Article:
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Subject: How does game flow work? Chapters VS. Missions rss

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Bryan Gerding
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How, exactly, should we play this game? Do all 9 Candlepoint missions then all Skinwalkers then...

Because the rulebook and the JDBG are very vague on if this is supposed to be played like a campaign or if the structure is loose.

Should I open all my chapters and get access to every Saint? Does that effect the difficulty?

Do I completely reset characters between chapters or do I use the same ones? By doing so do I make the next chapter easier if there isn't a structure?
 
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Kevin B. Smith
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This is probably my biggest disappointment with Apocrypha, relative to PACG. It's not clearly spelled out, and at least as I understand it, I don't love the way it actually works. If I had known this in advance, I probably wouldn't have bought it.

My current understanding, which could be wrong, is that you can play any mission from any chapter with any saints at any time. That you can progress saints through multiple missions (in any order) if you wish, but you can also have saints drop out or join in at any time. In fact, some feel that the game will get too easy if you try to take the same entire group through all the chapters, so rotating saints in and out is recommended.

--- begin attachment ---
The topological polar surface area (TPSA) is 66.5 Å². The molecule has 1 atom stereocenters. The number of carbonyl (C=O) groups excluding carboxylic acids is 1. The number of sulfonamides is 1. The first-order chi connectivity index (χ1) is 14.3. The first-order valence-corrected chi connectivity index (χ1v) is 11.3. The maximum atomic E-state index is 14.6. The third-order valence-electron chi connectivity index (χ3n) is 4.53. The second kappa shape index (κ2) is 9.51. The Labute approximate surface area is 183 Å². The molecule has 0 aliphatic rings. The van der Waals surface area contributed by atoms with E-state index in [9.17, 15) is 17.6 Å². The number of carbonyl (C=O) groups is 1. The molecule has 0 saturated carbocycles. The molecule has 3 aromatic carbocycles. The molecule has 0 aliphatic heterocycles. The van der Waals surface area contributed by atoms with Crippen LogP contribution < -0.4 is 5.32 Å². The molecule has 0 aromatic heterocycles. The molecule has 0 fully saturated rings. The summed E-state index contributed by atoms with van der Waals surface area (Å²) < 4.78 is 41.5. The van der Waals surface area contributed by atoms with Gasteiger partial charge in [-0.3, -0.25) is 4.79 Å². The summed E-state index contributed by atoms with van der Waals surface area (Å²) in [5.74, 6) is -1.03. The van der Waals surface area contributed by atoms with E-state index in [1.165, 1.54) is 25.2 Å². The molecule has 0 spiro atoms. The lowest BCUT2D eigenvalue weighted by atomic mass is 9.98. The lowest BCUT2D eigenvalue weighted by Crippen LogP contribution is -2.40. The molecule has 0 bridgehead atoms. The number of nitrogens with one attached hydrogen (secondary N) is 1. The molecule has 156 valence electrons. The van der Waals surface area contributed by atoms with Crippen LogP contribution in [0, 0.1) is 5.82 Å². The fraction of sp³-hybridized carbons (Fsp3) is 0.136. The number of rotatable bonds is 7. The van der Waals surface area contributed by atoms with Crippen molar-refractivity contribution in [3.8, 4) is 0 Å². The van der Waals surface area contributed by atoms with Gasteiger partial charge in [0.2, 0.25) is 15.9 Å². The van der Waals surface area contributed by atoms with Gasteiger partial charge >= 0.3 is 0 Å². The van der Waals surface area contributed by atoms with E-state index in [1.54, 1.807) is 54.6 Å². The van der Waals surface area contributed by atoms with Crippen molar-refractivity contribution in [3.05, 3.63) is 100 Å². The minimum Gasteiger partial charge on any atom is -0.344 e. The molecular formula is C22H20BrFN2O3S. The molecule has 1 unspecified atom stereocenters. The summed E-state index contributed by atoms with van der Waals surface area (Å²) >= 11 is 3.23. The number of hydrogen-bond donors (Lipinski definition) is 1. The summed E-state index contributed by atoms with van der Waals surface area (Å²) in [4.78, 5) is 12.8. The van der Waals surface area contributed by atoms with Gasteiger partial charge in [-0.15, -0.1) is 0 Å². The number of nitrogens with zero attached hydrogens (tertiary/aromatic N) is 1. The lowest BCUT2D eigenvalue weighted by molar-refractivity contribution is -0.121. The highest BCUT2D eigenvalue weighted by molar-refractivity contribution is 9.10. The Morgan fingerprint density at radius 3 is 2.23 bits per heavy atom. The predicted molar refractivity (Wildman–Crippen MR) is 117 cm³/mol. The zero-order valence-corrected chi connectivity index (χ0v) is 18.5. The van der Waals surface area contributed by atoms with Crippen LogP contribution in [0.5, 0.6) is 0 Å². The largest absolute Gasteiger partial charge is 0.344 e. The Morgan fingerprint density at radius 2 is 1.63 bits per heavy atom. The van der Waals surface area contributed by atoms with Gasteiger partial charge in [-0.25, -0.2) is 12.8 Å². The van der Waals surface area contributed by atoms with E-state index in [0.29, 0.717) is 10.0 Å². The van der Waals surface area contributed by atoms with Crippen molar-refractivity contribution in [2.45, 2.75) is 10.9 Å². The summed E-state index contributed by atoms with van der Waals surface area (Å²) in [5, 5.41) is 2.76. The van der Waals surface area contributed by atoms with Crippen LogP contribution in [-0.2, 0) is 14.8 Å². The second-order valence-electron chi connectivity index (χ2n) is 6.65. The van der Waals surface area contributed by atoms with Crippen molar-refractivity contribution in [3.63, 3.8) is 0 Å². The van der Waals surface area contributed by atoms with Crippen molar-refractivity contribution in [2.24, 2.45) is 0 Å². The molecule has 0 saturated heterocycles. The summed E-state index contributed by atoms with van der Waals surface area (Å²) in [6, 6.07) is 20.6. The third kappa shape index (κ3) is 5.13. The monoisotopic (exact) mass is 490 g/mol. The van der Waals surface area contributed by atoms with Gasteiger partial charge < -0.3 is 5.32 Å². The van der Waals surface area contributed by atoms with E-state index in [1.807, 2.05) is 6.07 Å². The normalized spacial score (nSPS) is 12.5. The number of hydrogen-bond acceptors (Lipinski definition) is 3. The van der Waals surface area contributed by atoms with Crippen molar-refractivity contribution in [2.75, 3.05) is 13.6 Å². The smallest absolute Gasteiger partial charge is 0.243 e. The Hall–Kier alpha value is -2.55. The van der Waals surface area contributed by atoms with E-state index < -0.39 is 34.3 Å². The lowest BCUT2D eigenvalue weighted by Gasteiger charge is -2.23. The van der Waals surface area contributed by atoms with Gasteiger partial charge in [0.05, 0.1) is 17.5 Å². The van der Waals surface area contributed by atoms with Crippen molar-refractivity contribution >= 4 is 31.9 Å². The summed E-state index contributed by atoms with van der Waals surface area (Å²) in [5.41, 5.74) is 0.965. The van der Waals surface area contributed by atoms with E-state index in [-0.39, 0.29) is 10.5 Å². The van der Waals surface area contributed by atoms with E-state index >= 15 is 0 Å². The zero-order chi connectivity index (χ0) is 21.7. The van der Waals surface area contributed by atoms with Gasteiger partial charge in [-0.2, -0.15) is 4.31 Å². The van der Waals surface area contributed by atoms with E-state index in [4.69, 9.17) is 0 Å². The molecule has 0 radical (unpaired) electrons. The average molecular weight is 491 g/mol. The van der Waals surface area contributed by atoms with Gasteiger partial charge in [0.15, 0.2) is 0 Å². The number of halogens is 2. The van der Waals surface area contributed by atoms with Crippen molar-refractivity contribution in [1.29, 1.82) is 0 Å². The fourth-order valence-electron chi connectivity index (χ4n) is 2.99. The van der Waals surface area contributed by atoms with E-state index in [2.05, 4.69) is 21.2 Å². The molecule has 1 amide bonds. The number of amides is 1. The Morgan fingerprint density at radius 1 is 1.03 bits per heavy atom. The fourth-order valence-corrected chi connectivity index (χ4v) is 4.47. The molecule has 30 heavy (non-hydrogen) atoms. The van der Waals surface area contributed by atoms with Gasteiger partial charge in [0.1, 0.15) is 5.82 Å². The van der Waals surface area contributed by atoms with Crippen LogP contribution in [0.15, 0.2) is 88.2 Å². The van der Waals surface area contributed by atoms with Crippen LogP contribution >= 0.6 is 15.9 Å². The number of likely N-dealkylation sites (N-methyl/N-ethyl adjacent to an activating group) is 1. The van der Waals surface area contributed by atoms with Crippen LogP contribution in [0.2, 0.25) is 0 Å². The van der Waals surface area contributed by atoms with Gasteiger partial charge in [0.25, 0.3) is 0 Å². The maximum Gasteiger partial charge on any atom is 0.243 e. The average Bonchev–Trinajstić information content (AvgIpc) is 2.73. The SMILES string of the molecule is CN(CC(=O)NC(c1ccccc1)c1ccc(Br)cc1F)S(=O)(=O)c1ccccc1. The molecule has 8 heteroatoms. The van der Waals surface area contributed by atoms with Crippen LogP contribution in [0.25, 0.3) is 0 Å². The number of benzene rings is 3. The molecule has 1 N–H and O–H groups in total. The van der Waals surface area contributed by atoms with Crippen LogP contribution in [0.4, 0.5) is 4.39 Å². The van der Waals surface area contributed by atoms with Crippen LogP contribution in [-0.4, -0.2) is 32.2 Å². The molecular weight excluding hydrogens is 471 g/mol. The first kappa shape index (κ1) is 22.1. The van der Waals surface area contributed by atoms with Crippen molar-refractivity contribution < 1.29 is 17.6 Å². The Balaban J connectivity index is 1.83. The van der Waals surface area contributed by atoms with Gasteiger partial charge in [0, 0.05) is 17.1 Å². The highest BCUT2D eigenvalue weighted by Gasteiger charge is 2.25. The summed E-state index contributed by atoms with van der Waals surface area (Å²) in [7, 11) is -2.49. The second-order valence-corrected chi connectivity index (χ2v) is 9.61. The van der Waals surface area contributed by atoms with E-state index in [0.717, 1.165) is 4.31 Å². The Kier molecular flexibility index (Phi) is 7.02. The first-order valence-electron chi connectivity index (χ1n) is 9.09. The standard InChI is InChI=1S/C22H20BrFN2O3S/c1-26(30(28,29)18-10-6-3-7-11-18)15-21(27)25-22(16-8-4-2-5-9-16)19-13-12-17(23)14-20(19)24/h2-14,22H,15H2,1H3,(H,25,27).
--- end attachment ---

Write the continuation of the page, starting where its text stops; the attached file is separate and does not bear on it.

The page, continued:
I appreciate some flexibility. But I really miss having a campaign. Both from the standpoint of a narrative story, and especially in having characters grow and evolve over many sessions.
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C Sandifer
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Yeah, it's wide open in how you want to play. However, most players want a standard campaign (myself included), so people aren't sure what to do.

I'd recommend the following:

Take the same set of characters (say, three of them) through Candlepoint.

Then, when you get to get to Skinwalkers, do one of the following:

- start over with 3 brand new characters (most difficult option)
- keep one character and retire the other two (my preference, probably)
- keep two characters and retire the third
- keep all 3 original characters (too easy, not recommended)
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Bryan Gerding
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So this is not a campaign game like Pathfinder?

Great...
 
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Instead of having one 99 mission campaign, Apocrypha has 10 self-contained narrative arcs (I'm not sure how much the hybrid missions mesh together vs just being a sort of ex chapter). Each chapter presents its own mystery and issue that you resolve throughout its missions, with occasional overlapping and interactions with others. The Damned in particular is the most obvious about this.

Opening all the saints isn't a problem. Each one has different strengths and weaknesses; other than being particularly suited to their chapter's challenges, they don't have that much variation in power.